Why You Should Forget About Bombardier, Inc. and Buy its Largest CSeries Customer Instead

Bombardier, Inc. (TSX:BBD.B) has dominated the headlines recently thanks to Air Canada’s (TSX:AC)(TSX:AC.B) recent letter of intent to order 45 C300 aircraft. The real opportunity in this transaction comes from Air Canada.

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The Motley Fool

Bombardier, Inc. (TSX:BBD) has no shortage of bad news for its investors recently. The company recently posted a US$5.3 billion loss for 2015 and also announced the layoff of 7,000 employees. This is why the recent good news that Air Canada (TSX:AC)(TSX:AC.B) placed a fairly large CSeries order sent shares soaring over 40% in the days after the announcement.

The news is positive for Bombardier; after almost year and a half with no firm CSeries orders, Air Canada provided a letter of intent for a firm order of 45 C300 aircraft with the option to purchase up to 30 more and deliveries expected in 2019.

While a large order from a major airline may give investors confidence in the CSeries program, it does little to improve the overall fundamentals of Bombardier or reduce the risk of it as an investment. For investors, the real opportunity lies in Air Canada stock itself.

Like Bombardier, Air Canada is in the middle of a transformation, but unlike Bombardier, this transformation has been extremely successful so far and has very good odds of continuing, which could send shares up significantly.

Bombardier is a very high-risk turnaround opportunity

One of the main reasons investors buy Bombardier is for its potential as a turnaround play. Bombardier has found some recent success in this effort. The company’s recent layoffs and cuts to business jet production emphasized management’s right-sizing of the organization and focus on cost cutting.

In addition, concerns about the balance sheet are improving. Investments by the Quebec Pension Board and Quebec government will give Bombardier about $6.5 billion of liquidity to work with. Despite this, the real concerns about Bombardier still remain—mainly whether or not the CSeries can actually compete with peers like Airbus, Boeing, or Embraer.

Boeing and Airbus have quickly moved into the market created by the CSeries; Airbus came out with the competing A320Neo family of aircraft, and Boeing came out with the 737 MAX aircraft. These companies not only provide aircraft that airlines are already familiar with, but also a product that easily competes with Bombardiers CSeries aircraft on nearly every level.

Bombardier’s turnaround depends on its ability to book more firm orders for CSeries aircraft. Currently, Bombardier is short of the goal it set for 300 CSeries firm orders by the time the C100 aircraft enters into service in the next few months. Since nobody is sure how popular the CSeries will be, Bombardier is very high risk.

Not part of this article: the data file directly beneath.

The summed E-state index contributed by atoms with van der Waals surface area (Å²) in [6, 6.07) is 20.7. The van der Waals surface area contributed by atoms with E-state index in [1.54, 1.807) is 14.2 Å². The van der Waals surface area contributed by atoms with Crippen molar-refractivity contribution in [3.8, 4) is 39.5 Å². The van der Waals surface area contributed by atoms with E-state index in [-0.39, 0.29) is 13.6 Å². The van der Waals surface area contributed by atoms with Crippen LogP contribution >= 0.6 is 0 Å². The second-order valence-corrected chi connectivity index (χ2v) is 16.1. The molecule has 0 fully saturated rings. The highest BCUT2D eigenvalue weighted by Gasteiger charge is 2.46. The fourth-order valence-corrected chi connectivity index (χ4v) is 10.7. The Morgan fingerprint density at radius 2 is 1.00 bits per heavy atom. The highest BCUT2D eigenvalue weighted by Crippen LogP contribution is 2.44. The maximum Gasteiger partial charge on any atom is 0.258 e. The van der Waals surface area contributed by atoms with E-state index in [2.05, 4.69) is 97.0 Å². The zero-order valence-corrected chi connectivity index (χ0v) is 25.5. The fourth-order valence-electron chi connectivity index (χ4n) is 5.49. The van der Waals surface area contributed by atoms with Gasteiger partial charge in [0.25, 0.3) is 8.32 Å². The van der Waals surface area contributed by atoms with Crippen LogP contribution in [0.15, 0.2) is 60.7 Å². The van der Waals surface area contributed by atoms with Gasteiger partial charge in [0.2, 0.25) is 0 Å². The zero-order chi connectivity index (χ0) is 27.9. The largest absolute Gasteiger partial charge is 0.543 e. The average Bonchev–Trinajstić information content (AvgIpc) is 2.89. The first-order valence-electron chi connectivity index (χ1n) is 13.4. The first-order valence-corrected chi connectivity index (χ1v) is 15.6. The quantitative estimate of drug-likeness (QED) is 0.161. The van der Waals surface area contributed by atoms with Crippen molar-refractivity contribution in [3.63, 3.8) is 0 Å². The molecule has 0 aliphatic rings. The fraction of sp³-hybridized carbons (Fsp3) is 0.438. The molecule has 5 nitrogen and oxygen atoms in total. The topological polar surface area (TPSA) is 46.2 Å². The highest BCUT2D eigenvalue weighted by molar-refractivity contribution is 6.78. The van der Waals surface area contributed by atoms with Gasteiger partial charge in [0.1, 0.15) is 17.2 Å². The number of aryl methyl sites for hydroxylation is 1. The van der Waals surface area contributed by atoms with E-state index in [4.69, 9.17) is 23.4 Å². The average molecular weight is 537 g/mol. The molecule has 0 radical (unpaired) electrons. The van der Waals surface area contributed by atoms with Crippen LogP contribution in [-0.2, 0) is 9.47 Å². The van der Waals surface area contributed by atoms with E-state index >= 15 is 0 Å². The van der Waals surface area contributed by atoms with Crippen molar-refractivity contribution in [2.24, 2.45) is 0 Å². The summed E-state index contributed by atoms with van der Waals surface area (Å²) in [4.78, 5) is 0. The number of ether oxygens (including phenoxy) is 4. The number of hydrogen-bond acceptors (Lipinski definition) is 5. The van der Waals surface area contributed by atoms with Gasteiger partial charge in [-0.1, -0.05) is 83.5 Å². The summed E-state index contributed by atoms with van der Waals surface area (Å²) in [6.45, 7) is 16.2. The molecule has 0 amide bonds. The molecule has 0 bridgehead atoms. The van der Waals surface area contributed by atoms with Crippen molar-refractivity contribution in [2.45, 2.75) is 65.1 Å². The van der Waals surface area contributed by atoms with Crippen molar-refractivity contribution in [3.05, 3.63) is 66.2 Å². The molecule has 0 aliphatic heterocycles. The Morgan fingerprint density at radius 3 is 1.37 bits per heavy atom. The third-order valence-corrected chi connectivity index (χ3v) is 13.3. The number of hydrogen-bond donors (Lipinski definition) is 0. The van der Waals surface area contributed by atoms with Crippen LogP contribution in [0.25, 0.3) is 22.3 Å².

Air Canada is a lower-risk turnaround opportunity

Like Bombardier, Air Canada is also midway through a transformation, and it has so far been extremely successful. Over the past 10 years, Air Canada has gone to bankruptcy court (in 2003) and almost went bankrupt again only a few years ago.

The company had a massive $4 billion pension shortfall, fuel costs were rising, and it was in the middle of intense labour struggles. As a result, Air Canada shares fell into penny-stock territory. Since then, Air Canada has eliminated its pension shortfall, reduced its debt (from 3.4 times equity in 2010-2012 to 2.5 times at the end of 2015), and improved its margins from 11.5% in 2010-2012 to 18.3% at the end of 2015.

Air Canada has been successful in reaching the targets it set out, and going forward it has even more ambitious targets. The main target is that Air Canada is aiming to reduce its CASM (costs per available seat mile) by 21% by 2018 from 2012 levels.

If Air Canada can achieve these cost-reduction targets, shares can increase substantially. Air Canada has shown significant progress in reaching targets so far, and Air Canada recently reached new flexible labour agreements, which will support it in reaching its cost-reduction targets.

Air Canada is currently undervalued compared with its peers, and reaching these goals could close the valuation gap. Air Canada represents a low-risk turnaround opportunity compared with Bombardier, and investors should consider Air Canada shares as an alternative in the aerospace sector.

This article represents the opinion of the writer, who may disagree with the “official” recommendation position of a Motley Fool premium service or advisor. We’re Motley! Questioning an investing thesis — even one of our own — helps us all think critically about investing and make decisions that help us become smarter, happier, and richer, so we sometimes publish articles that may not be in line with recommendations, rankings or other content.

Fool contributor Adam Mancini owns Air Canada shares.

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